The recent collapse of the Chinese stock market, and the inability of the country’s central planners to “successfully” intervene and stop the slide of prices artificially elevated thanks to their previous intervention is a serious rebuke to the Communist regime.

That is why today the Chinese government is seeking out scapegoats, reportedly arresting around 200 people for “rumor-mongering” or related “violations” in connection with the market selloff and recent Tianjin chemical factory explosion.

This follows a series of other desperate moves:

Since an epic stock boom went bust this summer, China’s government has struggled to contain the crisis, ordering the press to downplay the story, and periodically singling out scapegoats, from hostile foreign forces, to“malicious” short-sellers, to the U.S. Federal Reserve and now, the press.

Notably, concerning this latest round of illiberal and ill-conceived “damage control,” the Chinese authorities forced a financial journalist named Wang Xiaolu to “confess” on Chinese state television to one such supposed violation resulting from a report he published in late July in which he indicated that the China Securities Regulatory Commission (CSRC) was contemplating ceasing share price “stabilization” efforts.

And all of this because the Communist Chinese regime cannot handle the truth that it has blown a bubble of epic proportions that like all bubbles must end in liquidation; all of this because the Communist Chinese regime cannot bear to take responsibility for its failed central planning reflected in plunging financial asset prices.

The free flow of information, like the free flow of ideas and capital, is anathema to totalitarian regimes, and indeed dangerous to them.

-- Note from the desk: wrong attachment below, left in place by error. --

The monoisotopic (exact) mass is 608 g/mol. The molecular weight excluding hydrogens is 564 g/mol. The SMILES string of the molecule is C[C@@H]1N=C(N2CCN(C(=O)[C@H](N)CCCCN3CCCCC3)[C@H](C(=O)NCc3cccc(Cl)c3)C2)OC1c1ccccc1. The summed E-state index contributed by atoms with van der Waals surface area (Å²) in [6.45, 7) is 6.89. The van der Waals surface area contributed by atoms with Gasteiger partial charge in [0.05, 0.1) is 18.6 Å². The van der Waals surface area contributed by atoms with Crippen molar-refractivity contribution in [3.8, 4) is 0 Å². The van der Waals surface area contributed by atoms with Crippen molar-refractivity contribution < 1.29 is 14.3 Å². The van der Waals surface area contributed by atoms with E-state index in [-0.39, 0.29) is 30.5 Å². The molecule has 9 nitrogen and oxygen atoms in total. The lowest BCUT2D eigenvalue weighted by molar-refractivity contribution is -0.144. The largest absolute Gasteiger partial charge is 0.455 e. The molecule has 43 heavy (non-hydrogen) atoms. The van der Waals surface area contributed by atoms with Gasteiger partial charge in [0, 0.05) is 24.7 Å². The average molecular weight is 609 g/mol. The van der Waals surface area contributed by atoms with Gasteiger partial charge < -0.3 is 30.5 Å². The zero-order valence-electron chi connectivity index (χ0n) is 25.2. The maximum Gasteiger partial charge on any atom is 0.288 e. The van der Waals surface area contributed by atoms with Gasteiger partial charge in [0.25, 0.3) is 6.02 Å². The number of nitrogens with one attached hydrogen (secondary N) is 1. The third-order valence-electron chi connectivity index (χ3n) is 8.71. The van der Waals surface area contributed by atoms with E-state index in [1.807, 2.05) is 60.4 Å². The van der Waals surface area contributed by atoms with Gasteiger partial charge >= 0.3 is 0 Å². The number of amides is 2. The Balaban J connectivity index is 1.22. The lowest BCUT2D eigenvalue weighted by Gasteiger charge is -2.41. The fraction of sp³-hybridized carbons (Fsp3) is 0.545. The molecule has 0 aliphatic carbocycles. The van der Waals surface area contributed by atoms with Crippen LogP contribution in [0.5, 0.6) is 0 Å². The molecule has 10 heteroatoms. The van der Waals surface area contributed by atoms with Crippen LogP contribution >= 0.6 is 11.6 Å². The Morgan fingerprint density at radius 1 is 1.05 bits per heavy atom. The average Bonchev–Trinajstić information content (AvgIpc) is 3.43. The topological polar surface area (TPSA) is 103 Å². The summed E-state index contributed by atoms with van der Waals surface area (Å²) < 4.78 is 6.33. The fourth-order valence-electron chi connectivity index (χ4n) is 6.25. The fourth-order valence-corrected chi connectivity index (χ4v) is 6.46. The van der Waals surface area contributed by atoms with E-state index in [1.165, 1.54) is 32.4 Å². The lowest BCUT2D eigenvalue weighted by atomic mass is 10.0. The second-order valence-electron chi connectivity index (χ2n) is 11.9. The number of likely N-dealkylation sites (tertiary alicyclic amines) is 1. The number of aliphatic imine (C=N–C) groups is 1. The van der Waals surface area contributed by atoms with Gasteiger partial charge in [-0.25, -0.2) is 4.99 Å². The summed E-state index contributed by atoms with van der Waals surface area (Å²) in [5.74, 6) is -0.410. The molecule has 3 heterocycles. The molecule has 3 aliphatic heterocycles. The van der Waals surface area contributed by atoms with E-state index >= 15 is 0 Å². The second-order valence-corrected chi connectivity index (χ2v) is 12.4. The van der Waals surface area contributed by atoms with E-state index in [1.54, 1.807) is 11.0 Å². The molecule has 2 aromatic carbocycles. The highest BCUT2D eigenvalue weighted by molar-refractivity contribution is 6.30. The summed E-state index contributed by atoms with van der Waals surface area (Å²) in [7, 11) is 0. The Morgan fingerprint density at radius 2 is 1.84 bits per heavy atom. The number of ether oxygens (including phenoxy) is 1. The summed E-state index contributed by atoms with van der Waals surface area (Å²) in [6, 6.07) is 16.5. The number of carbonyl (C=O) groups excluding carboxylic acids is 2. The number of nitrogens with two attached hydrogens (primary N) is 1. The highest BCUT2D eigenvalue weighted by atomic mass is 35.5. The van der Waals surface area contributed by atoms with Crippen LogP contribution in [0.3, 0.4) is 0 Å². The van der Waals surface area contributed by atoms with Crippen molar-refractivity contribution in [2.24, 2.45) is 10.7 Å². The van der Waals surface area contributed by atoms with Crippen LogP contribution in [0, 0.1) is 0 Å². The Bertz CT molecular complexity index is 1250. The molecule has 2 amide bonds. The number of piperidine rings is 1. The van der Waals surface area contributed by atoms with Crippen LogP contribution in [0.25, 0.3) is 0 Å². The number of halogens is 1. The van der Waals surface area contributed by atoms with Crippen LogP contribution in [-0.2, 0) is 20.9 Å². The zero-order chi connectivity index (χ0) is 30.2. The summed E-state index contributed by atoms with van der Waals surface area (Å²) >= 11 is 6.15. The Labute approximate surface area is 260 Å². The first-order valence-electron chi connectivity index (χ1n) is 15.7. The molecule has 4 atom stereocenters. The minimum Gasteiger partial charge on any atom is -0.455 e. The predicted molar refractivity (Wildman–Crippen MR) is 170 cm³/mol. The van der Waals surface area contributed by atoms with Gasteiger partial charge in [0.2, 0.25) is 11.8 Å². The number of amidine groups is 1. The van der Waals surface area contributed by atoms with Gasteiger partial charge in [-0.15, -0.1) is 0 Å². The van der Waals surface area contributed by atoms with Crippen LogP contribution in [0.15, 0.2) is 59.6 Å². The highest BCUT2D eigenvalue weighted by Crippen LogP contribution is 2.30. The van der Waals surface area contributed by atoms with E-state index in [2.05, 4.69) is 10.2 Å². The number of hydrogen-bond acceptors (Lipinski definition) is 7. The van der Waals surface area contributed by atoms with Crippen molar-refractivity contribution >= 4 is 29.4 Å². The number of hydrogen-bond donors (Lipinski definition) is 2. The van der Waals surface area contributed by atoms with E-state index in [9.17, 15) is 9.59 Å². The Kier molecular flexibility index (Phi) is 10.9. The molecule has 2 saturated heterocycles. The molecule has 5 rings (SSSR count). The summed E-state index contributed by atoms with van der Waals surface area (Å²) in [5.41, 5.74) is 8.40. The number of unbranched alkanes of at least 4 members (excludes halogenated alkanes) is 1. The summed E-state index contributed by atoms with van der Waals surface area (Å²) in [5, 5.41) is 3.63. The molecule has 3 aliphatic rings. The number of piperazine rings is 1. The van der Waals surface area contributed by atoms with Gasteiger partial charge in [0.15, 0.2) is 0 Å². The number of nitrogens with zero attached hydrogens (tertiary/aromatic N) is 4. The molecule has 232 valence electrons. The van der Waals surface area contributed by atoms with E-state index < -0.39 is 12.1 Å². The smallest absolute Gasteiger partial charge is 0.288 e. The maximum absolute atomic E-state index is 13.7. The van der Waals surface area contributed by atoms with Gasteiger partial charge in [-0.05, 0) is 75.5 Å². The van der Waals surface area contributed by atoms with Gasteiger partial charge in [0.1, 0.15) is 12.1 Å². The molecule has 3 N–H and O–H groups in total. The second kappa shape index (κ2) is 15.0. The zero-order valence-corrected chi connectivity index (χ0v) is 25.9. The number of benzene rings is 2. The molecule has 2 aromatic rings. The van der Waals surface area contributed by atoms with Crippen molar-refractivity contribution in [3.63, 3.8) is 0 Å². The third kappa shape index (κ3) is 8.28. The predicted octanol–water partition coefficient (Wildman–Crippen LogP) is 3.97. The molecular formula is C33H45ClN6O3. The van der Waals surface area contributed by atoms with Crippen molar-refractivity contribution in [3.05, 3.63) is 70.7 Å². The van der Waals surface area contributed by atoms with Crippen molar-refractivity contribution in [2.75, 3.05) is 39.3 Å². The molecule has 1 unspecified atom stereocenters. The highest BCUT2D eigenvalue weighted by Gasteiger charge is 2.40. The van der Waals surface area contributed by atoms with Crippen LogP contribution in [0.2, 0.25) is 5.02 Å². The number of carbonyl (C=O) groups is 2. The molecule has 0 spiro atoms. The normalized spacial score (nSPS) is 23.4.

While the Chinese are a long-term oriented, formidable foe, developing weaponry that could have cataclysmic consequences if used against the U.S. or its allies, expanding its sphere of influence in the South China Sea and doing us a great deal of damage today and for years to come by way of hacking and stealing intellectual property, what does it say about a regime so weak that it must muzzle its citizens and charge them with thought crimes when there is a market selloff?

More broadly, it never ceases to amaze that people worldwide can delude themselves into believing that 10-plus percent growth in perpetuity under an economy in which every “enterprise” is effectively controlled by the Communist Party is real and sustainable.

Ghost cities and collapsing stock prices are just a couple of the symptoms of government-induced malinvestment.

In light of the sad state of affairs in China today, it is high time we remember the words of the New York Times’ Thomas Friedman from 2009:

One-party autocracy certainly has its drawbacks. But when it is led by a reasonably enlightened group of people, as China is today, it can also have great advantages. That one party can just impose the politically difficult but critically important policies needed to move a society forward in the 21st century. It is not an accident that China is committed to overtaking us in electric cars, solar power, energy efficiency, batteries, nuclear power and wind power. China’s leaders understand that in a world of exploding populations and rising emerging-market middle classes, demand for clean power and energy efficiency is going to soar. Beijing wants to make sure that it owns that industry and is ordering the policies to do that, including boosting gasoline prices, from the top down.

The fatal conceit at its finest.